The Republican Minority Leader, John Boehner (R-Ohio), opposed the legislation from its introduction. He argued that the DISCLOSE Act violated of the First Amendment and that the bill is a scheme on the part of the majority to silence their opponents. He argued that the legislation had fallen victim to back-room deals and special interest exemptions:
“It allows the Humane Society to speak freely, but not the Farm Bureau. It would protect the AARP’s rights, but not 60-Plus. And lastly it would protect the National Rifle Association but not the National Right to Life. The NRA is carved out and gets a special deal in this bill. The NRA is all about protecting the Second Amendment, but apparently its leaders don’t care about protecting the First Amendment. That’s very disappointing.”
Senator Charles Schumer (D-New York), the lead sponsor of the Senate version of the DISCLOSE Act (s. 3628), claimed that at a time in which the American people fear the influence of special interests, the legislation would create greater disclosure over the flow of money. He further argued that unless Congress acted quickly, The Supreme Court would have predetermined the outcome of November’s election.
Republican Leader Mitch McConnell (R-Kentucky), a major opponent of the current bill, stated that the majority had drafted a bill behind closed doors without Congressional hearings or markups. He argued that politics was driving the legislation.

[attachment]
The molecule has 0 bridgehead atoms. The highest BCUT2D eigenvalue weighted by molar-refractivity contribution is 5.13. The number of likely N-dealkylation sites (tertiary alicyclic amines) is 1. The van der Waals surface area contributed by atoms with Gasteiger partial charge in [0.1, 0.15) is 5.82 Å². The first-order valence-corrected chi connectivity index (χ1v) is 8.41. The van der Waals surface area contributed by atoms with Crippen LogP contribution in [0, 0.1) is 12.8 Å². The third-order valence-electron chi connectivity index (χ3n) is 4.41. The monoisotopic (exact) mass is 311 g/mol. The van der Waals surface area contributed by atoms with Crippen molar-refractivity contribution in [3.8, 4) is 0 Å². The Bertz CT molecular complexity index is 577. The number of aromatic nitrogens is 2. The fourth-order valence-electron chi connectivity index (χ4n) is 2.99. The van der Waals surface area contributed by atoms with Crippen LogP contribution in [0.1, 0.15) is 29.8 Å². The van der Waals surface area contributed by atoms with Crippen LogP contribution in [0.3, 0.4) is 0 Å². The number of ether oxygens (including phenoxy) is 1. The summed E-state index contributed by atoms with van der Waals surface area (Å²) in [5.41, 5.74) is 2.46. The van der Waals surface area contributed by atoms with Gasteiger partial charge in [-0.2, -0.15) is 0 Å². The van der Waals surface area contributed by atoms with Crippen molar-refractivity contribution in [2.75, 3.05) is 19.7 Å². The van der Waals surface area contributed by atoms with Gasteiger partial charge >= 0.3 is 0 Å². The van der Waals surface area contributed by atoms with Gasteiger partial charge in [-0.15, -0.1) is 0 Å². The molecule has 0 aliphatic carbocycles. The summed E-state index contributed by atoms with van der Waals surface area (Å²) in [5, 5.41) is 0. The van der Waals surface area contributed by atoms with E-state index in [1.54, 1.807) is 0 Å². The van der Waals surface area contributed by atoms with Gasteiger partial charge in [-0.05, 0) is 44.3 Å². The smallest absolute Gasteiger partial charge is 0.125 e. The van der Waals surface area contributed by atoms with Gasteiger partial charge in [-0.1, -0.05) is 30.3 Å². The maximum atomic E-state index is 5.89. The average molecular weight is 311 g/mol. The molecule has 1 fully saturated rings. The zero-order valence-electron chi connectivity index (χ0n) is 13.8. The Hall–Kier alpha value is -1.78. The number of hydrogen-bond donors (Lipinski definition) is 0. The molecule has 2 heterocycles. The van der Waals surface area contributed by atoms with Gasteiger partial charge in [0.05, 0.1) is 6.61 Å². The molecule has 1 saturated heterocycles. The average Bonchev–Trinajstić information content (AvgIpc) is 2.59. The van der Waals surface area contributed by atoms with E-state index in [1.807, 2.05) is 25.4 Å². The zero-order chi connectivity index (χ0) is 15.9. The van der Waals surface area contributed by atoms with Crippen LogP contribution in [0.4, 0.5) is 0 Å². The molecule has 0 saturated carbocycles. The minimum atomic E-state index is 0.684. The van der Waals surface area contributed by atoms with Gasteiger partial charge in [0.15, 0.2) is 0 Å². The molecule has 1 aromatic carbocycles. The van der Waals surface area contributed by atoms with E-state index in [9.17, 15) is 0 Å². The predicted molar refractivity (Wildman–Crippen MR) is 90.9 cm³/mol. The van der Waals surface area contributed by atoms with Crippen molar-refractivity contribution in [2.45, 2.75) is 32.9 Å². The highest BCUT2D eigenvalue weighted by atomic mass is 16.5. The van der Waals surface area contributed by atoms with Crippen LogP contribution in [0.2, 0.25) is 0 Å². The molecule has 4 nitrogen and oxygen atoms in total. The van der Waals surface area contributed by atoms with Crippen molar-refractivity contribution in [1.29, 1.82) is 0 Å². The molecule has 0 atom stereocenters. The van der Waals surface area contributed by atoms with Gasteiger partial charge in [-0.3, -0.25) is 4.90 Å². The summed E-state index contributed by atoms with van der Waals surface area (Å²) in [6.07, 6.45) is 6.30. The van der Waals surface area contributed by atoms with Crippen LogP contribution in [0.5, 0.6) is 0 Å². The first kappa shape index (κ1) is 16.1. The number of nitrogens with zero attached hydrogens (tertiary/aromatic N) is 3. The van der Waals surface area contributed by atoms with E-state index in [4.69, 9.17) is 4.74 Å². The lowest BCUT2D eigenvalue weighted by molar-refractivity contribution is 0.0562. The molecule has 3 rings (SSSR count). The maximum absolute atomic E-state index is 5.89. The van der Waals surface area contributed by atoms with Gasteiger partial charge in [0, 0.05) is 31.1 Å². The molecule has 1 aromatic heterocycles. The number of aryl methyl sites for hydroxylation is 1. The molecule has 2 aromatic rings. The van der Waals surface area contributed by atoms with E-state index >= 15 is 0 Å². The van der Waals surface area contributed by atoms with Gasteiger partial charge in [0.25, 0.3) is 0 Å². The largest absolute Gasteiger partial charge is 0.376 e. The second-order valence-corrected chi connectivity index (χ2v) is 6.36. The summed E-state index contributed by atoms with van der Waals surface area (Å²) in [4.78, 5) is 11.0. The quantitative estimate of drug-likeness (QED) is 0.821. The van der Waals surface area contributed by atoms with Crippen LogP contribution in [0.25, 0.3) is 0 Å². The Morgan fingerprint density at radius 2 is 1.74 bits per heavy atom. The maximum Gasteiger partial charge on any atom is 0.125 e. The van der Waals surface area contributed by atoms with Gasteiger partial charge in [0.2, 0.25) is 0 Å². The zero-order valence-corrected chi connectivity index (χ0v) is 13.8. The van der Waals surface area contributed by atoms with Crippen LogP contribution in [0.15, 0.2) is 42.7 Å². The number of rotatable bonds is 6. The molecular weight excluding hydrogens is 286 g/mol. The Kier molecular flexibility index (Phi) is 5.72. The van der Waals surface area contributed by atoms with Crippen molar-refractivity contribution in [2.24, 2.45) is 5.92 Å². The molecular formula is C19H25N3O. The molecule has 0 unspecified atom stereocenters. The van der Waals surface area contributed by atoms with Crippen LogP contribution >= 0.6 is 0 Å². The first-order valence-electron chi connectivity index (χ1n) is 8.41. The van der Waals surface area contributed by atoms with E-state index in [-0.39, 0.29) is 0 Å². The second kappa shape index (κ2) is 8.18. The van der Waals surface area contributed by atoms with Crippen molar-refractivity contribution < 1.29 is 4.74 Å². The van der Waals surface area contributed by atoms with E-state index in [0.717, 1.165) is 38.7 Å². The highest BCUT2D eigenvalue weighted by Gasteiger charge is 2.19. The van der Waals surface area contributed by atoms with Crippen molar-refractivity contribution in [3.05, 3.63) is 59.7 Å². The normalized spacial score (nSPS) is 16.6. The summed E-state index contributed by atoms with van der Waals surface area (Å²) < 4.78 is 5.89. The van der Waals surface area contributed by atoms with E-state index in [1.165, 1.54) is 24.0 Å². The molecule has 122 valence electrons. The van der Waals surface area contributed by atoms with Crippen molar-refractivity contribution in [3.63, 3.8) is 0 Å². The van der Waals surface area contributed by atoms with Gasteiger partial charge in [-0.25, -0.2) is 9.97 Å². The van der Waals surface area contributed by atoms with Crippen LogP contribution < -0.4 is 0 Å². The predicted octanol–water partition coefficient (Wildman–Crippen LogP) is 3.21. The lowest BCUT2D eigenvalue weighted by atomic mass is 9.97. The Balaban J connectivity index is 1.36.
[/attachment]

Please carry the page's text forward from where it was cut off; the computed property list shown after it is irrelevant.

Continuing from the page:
On June 24, 2010 the House passed H.R. 5175 by a 219–206 vote (Roll call # 391). The Senate attempted to take up the legislation prior to the October recess working period, but failed to reach agreement on the Senate version (S.3628) on September 23, 2010 by a vote of 59–39 (Roll call # 240).
President Obama welcomed passage of the House bill. In his statement, he congratulated the House of Representatives for passing legislation that would create stronger disclosure requirements, restrict funding by organizations with recent government financial assistance, and limit the potential for foreign influence. After the Senate failed to pass legislation prior to October recess, President Obama expressed disappointment, stating that failure was a loss for the American people.
Interest group participation and public reaction
Public Interest Research Group
The US Public Interest Research Group supported the introduction of the DISCLOSE Act but withheld its support when special interest exemptions were provided. However, it continues to maintain its support for future Senate action on some version of the bill.
In a statement by AFL–CIO President Richard Trumka on April 29, 2010, he applauded Congress for introducing legislation that would create transparency and address issues related to campaign finance reform. Trumka stated that the United States needs stronger regulation in place to promote equal participation by individuals and organizations, protects political speech, encourages the use public financing options for political candidates, and promotes disclosure for advertisement contributions.
The bill was supported by the Democratic Party in Congress. Comedian Stephen Colbert endorsed the idea after Nancy Pelosi agreed to push other Democratic congressmen to participate on Colbert's Better Know a District segment.
United States Chamber of Commerce
In a press statement, United States Chamber of Commerce President and CEO Thomas Donohue criticized the House Democratic majority for passing legislation that would violate the principles of fairness and equality, as prescribed by the Constitution. Further, he argued that the bill’s passage resulted from backroom deals with special interest groups and unions who “mask the movement of political money.” Donohue argued that Congress should focus on the restoring the economy versus protecting their own jobs and called on the Senate to oppose future passage of the legislation.
National Federation of Independent Businesses